At competitions, members from the marketing team go to other teams’ pits to talk to them about their robots. They also go to gain information about their strategy. On the flip side of that, the marketing team is responsible for designing their own pit design so that it is both easy to navigate and is appealing to the eye.

The marketing team is in charge of making handouts at competitions. This can include brochures explaining the team, business cards showing the team’s contact information, and/or little things that other teams can pick up (bracelets, key chains, buttons, etc.).

T-shirts are also a part of the marketing team’s responsibilities. The shirts help other teams know who you are and where you are from. They can also promote your sponsors. The shirts can display the team logo and help with team spirit.

Lastly, at competitions, teams are allowed to have a flag that the announcer holds up when the team is announced at competitions. This year, teams are also in charge of making a team standard. This is a flag that goes above the control station during a match. It can have anything on it that showcases the team.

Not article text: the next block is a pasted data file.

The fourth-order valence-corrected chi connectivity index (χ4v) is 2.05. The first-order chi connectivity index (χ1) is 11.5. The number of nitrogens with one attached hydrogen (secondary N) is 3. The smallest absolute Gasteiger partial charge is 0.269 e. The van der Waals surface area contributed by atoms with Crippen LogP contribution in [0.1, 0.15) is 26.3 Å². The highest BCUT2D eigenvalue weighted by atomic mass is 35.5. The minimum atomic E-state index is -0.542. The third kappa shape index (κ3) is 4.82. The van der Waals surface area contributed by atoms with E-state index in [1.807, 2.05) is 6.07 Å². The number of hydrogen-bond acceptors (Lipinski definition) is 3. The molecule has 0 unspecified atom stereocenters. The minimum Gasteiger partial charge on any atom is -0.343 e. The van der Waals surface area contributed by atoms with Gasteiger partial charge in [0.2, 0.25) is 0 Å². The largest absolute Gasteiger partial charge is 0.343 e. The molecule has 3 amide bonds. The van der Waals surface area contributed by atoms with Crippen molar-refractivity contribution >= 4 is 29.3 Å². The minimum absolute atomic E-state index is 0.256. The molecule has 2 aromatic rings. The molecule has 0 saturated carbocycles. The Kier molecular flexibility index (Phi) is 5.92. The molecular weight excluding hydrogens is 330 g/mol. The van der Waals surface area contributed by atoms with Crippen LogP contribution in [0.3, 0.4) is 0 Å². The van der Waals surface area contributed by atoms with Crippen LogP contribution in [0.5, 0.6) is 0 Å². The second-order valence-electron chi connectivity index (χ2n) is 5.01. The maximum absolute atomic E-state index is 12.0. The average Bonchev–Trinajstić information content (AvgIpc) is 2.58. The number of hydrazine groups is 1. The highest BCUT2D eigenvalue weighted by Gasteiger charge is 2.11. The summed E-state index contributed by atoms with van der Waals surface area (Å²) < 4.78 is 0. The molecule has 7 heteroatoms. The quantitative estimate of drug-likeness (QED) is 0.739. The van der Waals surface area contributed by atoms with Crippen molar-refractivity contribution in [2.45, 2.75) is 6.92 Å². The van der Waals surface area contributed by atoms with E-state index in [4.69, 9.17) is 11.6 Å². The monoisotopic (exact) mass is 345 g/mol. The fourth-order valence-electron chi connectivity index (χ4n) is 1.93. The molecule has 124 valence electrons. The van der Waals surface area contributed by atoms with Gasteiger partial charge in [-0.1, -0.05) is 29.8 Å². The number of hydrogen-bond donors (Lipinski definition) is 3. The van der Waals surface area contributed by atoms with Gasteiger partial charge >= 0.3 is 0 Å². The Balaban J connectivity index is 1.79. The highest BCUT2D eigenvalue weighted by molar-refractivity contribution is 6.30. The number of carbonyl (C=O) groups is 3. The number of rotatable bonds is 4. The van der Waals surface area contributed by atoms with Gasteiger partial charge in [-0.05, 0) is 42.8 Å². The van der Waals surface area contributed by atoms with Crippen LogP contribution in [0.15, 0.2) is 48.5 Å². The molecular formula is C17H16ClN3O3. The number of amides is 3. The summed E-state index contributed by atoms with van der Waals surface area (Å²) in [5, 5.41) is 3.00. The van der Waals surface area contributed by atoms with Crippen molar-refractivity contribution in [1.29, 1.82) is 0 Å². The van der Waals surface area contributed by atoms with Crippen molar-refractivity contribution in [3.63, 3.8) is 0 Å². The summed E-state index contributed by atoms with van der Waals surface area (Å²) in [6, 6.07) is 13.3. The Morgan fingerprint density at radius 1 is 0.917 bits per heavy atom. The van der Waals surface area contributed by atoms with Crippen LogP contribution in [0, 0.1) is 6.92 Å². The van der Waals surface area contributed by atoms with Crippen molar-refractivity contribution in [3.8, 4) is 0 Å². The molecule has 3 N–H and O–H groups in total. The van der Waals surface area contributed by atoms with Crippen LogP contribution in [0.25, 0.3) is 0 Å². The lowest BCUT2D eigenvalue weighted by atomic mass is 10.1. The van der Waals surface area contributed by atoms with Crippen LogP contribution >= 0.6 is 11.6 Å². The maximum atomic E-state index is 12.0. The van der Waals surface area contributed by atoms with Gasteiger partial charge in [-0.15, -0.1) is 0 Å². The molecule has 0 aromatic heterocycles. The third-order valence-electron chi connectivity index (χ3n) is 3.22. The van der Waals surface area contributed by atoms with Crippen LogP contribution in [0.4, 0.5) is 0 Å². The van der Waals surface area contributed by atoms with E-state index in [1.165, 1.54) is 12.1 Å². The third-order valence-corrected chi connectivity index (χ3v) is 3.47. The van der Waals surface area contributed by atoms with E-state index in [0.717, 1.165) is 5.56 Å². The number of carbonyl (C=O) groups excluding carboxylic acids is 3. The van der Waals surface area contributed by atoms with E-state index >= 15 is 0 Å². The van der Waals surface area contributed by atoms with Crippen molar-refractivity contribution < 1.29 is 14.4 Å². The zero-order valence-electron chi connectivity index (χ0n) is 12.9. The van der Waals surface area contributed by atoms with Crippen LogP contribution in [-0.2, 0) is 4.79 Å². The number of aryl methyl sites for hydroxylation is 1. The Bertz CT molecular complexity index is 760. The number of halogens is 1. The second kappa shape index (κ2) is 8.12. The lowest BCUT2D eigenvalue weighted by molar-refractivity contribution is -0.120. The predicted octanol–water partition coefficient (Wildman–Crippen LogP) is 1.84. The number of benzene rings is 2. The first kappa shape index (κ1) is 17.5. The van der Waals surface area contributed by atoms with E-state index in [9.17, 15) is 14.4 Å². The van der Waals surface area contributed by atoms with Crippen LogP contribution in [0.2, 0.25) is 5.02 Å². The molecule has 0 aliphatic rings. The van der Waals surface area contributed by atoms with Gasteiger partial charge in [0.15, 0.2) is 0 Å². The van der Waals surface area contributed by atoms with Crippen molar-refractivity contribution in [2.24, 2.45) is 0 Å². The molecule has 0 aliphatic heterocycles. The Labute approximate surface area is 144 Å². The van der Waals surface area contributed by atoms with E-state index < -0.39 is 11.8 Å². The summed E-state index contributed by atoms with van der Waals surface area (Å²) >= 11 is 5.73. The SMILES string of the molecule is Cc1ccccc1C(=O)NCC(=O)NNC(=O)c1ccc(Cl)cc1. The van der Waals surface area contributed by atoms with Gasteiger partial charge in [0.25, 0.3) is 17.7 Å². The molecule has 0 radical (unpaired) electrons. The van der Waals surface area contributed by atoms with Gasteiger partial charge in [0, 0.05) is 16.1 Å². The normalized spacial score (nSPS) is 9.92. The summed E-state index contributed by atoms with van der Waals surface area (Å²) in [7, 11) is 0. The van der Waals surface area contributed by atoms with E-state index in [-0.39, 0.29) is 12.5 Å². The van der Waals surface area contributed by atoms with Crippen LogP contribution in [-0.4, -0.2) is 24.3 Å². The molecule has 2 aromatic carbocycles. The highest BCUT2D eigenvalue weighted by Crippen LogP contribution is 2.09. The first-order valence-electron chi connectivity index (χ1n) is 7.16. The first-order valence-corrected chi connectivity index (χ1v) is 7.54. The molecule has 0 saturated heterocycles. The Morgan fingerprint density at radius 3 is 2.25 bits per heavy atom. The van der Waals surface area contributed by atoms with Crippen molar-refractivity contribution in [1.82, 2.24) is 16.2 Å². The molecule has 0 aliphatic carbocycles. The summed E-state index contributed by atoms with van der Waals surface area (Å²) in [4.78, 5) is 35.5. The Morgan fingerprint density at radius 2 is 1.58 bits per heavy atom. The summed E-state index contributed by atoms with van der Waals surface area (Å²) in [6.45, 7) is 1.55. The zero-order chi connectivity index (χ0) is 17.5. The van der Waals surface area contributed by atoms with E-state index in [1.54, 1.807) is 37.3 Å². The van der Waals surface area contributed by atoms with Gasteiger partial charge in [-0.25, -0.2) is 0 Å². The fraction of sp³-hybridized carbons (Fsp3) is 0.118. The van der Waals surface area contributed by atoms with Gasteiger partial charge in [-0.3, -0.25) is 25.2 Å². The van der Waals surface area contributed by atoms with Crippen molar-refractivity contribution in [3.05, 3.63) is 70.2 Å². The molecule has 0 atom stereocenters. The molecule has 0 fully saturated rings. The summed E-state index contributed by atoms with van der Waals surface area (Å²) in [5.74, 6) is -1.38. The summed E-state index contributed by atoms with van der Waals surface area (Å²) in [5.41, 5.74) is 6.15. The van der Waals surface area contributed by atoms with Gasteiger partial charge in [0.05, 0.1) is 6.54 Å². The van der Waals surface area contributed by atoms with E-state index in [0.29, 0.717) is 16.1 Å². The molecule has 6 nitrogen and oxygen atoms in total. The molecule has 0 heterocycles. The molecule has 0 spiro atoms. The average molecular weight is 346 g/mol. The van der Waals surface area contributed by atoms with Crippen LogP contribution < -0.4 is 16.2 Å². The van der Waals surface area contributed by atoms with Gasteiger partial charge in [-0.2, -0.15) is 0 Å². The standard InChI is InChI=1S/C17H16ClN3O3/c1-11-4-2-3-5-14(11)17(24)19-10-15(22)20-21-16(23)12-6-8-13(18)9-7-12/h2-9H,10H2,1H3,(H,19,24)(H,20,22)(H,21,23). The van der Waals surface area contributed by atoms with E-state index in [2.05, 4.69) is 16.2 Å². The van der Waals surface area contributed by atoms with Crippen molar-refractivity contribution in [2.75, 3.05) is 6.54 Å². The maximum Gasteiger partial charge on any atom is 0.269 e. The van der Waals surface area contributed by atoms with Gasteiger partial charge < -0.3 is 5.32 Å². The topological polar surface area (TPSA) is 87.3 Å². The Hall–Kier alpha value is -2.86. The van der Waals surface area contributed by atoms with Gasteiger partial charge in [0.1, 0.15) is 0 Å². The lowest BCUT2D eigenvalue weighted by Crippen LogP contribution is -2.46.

-Emily Martin

The Herd Volunteers at a local FLL Scrimmage

Members and Mentors from FRC 4818 The Herd helped out at the local  FLL Scrimmage. Between everyone, we were everything from project design judges to traffic control. Thank you to the following members and  mentors for helping make this scrimmage go so well!

Grace Bailey – Project Design Judge
Rose McNamee – Robot Design Judge
Bethany Teets – Project Design Judge
Devin Larson – Traffic Control
Chris Garty – Head Project Judge
Brad Baltrusch – Game Referee
Steve Larson – Project Design Judge

Andrew Vetter brought last year’s robot in and let all the kids get to see what else you can do in FIRST. We had a blast volunteering good luck to all the FLL teams with the rest of your season!

– Bethany Teets

FRC 2016 Stronghold Overview

first-stronghold PrintField

The 2016 FIRST Robotics Competition game is Stronghold. The objective of the game is to earn points in a variety of ways. Points can be earned by shooting boulders into the castle, crossing outer works, or breaching and scaling the castle.

There are two alliances during the game, each consisting of three robots. Alliances can earn points in numerous ways. One way to do this is to cross over the outer works. Outer works must be crossed  twice in order to score. Alliances may also shoot boulders at the castle via the high goal and/or the low goal. Each alliance is allowed a defensive robot to try and stop the opposing robots from shooting at the castle. After eight boulders have been successfully shot into the castle, the castle is captured and all robots must sit on the batter surrounding the castle. In the last 20 seconds, robots may scale the tower to gain additional points.

The game begins with a 15 second autonomous period. Robots can attempt to touch or cross the outer works and/or shoot boulders at the castle.


-Emily Martin